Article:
The Royal Pines Resort on the Gold Coast is home to both the Australian Ladies Masters (women's) and Australian PGA Championship (men's) events. The Ladies Masters was first held on the Gold Coast in 1990 at Palm Meadows and moved to its current home in 1992. The PGA Championship was first held on the Gold Coast in 1970 and returned in both 1971 and 1975. Following the 1975 Championships, the event did not return to the Gold Coast until 2013.


The Roxy Pro and Quiksilver Pro are held on the Gold Coast and kickstart the ASP World Surfing Tour calendar each year. The Association of Surfing Professionals headquarters is located in the Gold Coast suburb of Coolangatta.

Motor racing[edit]

Numerous professional racing teams are based in the Gold Coast area competing in several national championships spread across circuit and drag racing. The biggest operations have been the Supercars Championship teams, led by three times series champions Stone Brothers Racing, Tekno Autosports, Paul Morris Motorsport, Triple F Racing and Australia's oldest touring car team, Dick Johnson Racing.

Previously Surfers Paradise International Raceway had hosted drag racing and been a regular venue for the Australian Touring Car Championship and before that the Tasman Series which saw touring European Formula One teams visit Queensland. The Australian Grand Prix was held there in 1975, while the earliest major sporting event on the Coast was the 1954 Australian Grand Prix held on a giant street circuit in Southport, to the west of the present day street circuit.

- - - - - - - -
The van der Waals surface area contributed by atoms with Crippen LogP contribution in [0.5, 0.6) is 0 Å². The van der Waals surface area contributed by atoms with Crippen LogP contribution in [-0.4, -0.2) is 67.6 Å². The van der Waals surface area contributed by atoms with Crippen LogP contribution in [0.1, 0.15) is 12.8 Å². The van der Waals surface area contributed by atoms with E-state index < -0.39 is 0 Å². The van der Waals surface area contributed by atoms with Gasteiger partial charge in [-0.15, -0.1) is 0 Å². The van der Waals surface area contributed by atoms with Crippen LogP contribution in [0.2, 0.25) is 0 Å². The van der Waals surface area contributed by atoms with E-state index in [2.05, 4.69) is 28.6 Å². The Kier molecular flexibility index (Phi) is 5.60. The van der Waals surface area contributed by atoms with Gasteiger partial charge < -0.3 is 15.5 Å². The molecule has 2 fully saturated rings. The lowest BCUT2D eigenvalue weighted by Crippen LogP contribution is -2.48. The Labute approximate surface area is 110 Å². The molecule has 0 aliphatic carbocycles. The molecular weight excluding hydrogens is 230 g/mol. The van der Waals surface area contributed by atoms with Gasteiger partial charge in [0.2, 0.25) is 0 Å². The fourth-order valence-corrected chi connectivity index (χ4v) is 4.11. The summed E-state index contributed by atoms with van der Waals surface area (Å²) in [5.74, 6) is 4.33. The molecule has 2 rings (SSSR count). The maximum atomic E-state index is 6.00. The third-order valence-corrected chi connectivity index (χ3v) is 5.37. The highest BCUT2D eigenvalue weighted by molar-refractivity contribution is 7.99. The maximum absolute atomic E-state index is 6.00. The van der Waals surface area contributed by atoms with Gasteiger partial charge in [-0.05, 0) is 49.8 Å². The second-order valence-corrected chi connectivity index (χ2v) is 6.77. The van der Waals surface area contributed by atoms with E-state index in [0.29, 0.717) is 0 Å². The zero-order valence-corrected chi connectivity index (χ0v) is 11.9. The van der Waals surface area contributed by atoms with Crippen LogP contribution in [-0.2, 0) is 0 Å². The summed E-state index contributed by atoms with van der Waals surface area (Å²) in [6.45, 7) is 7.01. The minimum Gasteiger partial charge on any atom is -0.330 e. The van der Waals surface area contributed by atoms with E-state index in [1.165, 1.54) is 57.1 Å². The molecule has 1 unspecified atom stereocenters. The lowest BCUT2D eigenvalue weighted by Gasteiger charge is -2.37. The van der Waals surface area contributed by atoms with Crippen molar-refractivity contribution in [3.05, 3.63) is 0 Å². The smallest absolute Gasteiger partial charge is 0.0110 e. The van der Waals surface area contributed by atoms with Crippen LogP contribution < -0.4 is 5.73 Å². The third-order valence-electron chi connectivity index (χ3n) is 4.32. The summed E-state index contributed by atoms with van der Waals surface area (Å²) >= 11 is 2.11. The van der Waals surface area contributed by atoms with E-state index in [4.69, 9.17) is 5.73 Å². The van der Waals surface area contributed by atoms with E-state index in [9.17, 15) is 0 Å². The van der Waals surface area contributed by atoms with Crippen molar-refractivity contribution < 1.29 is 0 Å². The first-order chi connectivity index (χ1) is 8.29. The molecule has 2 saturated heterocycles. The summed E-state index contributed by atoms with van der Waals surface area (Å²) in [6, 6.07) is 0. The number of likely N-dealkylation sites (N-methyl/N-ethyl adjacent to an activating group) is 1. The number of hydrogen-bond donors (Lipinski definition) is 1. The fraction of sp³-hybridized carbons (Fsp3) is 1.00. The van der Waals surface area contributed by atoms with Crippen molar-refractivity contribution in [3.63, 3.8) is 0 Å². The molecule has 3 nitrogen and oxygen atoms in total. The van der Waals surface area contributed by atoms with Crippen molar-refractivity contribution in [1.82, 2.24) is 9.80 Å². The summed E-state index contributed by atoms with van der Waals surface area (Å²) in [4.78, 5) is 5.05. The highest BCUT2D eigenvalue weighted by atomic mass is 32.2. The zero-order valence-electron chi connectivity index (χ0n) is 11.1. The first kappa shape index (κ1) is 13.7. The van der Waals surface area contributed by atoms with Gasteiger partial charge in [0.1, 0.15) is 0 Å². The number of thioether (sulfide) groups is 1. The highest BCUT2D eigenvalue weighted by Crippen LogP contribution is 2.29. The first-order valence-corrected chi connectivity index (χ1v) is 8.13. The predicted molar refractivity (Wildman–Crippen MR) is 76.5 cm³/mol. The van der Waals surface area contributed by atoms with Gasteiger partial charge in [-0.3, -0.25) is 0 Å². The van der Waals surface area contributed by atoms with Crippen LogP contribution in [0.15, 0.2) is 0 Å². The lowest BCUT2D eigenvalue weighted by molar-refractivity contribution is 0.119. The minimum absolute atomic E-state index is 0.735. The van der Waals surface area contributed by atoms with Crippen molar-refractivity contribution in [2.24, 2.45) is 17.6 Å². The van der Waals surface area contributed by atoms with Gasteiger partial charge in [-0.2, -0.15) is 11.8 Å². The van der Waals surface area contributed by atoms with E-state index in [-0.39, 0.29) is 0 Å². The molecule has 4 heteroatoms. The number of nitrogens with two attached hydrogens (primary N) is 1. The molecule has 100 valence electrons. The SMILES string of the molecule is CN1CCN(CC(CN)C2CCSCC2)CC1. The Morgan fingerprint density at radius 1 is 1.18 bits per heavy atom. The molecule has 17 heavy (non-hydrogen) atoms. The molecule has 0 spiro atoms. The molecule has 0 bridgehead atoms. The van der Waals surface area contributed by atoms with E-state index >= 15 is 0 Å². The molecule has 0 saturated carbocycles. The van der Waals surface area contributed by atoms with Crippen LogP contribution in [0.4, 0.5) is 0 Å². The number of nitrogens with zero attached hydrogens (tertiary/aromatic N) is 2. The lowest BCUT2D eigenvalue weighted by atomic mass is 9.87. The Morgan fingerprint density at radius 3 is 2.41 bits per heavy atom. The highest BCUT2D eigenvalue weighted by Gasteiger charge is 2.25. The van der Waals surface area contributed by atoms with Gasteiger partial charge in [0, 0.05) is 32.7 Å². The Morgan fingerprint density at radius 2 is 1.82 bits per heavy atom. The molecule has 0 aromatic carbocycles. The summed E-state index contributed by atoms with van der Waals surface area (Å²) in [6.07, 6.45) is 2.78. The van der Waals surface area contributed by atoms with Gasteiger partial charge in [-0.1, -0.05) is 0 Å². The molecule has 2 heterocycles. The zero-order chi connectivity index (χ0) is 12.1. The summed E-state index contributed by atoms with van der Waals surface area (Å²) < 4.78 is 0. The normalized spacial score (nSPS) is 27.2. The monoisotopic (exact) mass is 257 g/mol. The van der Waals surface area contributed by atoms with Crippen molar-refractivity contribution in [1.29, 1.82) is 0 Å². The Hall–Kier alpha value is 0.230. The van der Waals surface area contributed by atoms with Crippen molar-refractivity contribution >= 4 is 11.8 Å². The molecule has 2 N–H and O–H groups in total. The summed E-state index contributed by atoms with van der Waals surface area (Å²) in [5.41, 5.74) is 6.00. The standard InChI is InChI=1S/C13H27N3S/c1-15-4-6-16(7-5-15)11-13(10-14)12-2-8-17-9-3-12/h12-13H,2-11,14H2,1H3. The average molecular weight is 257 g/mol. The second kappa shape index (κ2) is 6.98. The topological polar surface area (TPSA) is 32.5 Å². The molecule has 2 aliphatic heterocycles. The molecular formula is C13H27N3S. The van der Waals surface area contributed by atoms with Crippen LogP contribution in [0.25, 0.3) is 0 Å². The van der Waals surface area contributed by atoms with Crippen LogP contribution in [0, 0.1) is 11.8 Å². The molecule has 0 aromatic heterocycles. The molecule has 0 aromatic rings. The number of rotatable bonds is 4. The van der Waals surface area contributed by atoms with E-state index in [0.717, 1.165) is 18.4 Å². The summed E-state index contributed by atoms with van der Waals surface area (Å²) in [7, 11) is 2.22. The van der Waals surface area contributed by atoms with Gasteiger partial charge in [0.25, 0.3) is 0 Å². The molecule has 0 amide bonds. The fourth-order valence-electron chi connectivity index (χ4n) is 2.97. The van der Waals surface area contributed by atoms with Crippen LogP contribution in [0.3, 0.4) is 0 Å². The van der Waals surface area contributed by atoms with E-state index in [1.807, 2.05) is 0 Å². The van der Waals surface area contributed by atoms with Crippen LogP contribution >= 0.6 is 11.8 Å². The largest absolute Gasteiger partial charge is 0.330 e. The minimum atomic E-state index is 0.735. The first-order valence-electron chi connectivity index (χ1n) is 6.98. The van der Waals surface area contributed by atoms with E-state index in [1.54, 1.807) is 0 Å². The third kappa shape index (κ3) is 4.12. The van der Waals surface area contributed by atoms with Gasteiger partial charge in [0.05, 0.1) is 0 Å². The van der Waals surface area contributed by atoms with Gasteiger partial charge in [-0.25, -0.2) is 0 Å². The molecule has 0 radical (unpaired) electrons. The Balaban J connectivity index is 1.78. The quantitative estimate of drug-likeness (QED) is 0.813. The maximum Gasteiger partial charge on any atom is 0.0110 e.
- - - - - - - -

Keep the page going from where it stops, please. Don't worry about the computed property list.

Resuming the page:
Following that circuit's demise, the Gold Coast has held a street race on the streets of Surfers Paradise since 1991, for Championship Auto Racing Teams and its successors, until 2008, when it was a non-championship IndyCar Series race. It was an international event, and was shifted to A1 Grand Prix for 2009, but the series collapsed, and dropped its international status in favour of being a domestic race in the Supercars Championship, now known as the Gold Coast 600.

Other professional and semi-professional sports[edit]

The Gold Coast has previously been home to professional teams/events in baseball, basketball, ice hockey, rugby union, soccer and tennis.